A blue green algal bloom is still affecting Lake Ngaroto near Te Awamutu, despite the colder weather.
Environment Waikato’s monitoring of the lake this week revealed 32,000 cells per millilitre of blue green algae (Anabaena planktonica) in the lake, well above the recreation health guideline of 15,000 cells per millilitre. This type of algae can produce harmful toxins.
Several Waikato lakes developed algal blooms over January, leading to health warnings being issued for Lakes Kainui, Hakanoa, Ngaroto, Waahi and Whangape. Cell counts for most of the other lakes have receded to below health guidelines, although Environment Waikato is waiting for a second low count at Lakes Kainui and Hakanoa before the Medical officer of health could clear them. Levels at Lake Kainui were 8300 cells and at Hakanoa 12,000 cells.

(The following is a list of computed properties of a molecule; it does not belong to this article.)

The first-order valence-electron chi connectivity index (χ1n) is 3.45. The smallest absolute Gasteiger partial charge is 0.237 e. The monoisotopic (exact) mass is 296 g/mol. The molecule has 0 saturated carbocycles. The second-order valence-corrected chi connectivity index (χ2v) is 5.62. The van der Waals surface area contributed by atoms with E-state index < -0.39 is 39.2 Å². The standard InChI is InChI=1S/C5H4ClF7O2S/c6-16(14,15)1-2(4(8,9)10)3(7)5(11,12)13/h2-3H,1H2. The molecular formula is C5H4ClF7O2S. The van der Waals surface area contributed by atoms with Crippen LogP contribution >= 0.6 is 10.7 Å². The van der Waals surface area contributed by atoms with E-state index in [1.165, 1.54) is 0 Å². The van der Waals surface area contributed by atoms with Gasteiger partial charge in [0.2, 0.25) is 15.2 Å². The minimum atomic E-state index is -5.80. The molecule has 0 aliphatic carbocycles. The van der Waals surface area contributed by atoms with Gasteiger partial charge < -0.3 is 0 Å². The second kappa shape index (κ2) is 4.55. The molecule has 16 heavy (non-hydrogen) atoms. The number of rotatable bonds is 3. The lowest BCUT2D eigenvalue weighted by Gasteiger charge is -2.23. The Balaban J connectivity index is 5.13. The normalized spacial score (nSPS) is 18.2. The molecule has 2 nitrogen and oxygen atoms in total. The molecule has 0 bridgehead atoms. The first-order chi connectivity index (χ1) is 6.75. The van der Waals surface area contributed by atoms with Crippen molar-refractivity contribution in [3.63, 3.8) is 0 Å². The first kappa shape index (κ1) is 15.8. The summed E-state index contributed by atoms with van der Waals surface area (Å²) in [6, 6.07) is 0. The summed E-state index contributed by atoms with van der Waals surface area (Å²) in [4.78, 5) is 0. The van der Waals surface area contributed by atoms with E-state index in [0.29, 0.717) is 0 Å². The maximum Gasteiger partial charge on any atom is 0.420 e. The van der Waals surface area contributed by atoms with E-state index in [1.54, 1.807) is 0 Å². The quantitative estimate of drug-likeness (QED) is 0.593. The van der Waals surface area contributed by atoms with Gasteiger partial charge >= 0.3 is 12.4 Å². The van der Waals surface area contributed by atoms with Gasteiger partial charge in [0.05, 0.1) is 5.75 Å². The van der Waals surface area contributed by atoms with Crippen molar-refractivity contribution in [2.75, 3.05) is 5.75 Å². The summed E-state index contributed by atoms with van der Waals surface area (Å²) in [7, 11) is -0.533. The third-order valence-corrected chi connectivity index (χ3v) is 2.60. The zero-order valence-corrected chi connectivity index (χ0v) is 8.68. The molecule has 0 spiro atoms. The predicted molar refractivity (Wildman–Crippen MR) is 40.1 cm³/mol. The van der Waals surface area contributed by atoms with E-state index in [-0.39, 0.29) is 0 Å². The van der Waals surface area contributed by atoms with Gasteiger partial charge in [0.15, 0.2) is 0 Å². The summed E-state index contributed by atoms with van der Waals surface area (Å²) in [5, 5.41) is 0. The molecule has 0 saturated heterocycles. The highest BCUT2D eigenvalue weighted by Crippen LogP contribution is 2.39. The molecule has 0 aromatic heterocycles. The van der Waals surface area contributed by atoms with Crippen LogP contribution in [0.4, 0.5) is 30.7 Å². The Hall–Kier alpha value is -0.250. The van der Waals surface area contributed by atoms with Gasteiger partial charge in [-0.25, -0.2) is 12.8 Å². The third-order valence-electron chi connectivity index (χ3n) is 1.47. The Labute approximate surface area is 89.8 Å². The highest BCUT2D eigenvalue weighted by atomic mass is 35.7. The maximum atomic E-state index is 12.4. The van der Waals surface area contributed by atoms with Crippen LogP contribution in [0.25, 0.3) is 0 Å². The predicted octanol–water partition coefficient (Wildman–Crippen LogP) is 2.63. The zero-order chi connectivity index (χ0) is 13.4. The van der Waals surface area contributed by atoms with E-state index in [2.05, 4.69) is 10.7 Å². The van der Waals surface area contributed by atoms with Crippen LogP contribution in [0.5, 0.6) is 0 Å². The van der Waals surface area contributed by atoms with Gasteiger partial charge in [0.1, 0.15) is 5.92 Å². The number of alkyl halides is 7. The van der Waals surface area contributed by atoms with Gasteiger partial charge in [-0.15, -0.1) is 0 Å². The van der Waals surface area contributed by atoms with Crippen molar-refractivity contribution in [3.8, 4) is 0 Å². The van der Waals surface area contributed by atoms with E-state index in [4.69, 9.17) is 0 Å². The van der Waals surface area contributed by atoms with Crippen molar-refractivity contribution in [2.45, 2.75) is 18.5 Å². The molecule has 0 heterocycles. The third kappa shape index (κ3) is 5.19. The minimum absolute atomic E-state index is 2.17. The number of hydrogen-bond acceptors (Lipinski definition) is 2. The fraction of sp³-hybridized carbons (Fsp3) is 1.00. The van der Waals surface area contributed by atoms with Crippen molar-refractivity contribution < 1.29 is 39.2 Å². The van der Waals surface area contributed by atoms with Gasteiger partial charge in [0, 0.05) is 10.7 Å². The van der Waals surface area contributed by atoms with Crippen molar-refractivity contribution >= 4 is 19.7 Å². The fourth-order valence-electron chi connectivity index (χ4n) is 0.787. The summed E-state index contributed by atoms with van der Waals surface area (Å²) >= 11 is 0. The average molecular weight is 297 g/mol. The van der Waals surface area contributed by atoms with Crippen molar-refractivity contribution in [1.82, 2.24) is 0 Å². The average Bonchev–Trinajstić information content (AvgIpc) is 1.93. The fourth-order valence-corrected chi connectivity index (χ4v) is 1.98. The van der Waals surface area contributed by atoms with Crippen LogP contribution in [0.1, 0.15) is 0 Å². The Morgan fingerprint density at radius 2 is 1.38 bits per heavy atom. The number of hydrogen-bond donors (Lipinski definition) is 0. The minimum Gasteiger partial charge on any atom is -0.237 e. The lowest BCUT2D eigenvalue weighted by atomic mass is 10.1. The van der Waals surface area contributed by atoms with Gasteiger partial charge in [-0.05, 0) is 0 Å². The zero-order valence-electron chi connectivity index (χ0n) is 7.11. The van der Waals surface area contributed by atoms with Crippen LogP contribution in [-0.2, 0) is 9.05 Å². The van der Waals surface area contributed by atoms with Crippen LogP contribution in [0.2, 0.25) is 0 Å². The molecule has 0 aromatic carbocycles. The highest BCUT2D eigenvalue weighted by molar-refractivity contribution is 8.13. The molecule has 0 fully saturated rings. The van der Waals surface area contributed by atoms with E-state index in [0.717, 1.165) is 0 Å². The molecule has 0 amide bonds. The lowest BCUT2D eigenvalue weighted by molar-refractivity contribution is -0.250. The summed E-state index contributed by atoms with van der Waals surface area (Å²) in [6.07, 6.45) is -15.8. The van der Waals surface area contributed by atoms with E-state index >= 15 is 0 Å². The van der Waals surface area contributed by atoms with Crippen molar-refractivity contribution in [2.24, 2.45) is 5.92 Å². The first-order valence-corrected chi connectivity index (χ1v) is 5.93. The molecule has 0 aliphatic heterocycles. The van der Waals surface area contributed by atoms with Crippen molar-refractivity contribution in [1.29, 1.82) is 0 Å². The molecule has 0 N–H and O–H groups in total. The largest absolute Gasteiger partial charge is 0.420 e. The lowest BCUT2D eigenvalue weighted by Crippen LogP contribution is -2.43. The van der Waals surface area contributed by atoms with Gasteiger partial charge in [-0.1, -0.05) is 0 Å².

Freshwater scientist Grant Barnes said blooms of blue green algae occurred naturally during calm warm periods. They were worsened by other factors, such as the amount of available plant nutrients, phosphorus and nitrogen within a lake. The blooms were typical of many shallow lakes in agricultural catchments in the Waikato.
Most disappeared with colder weather, however some had not as the particular species was tolerant of winter temperatures. The blooms had been reported in the Waikato for at least 20 years, and particularly warm, sunny and calm summer weather was a possible reason for an increased incidencethis year.
There were limited options for treating the blooms. Adding chemicals may not be acceptable in New Zealand, their success could not be guaranteed and their use could actually encourage resistance, he said.
“Restoration work around the margin of Lake Ngaroto is a positive step towards reducing nutrients. Fencing drains, protecting headwater wetlands and seeps and minimising fertiliser use around the lake would also help reduce the incidence of these blooms occurring.”
Environment Waikato was working with Public Health and district and city councils on monitoring and keeping residents in the affected areas informed.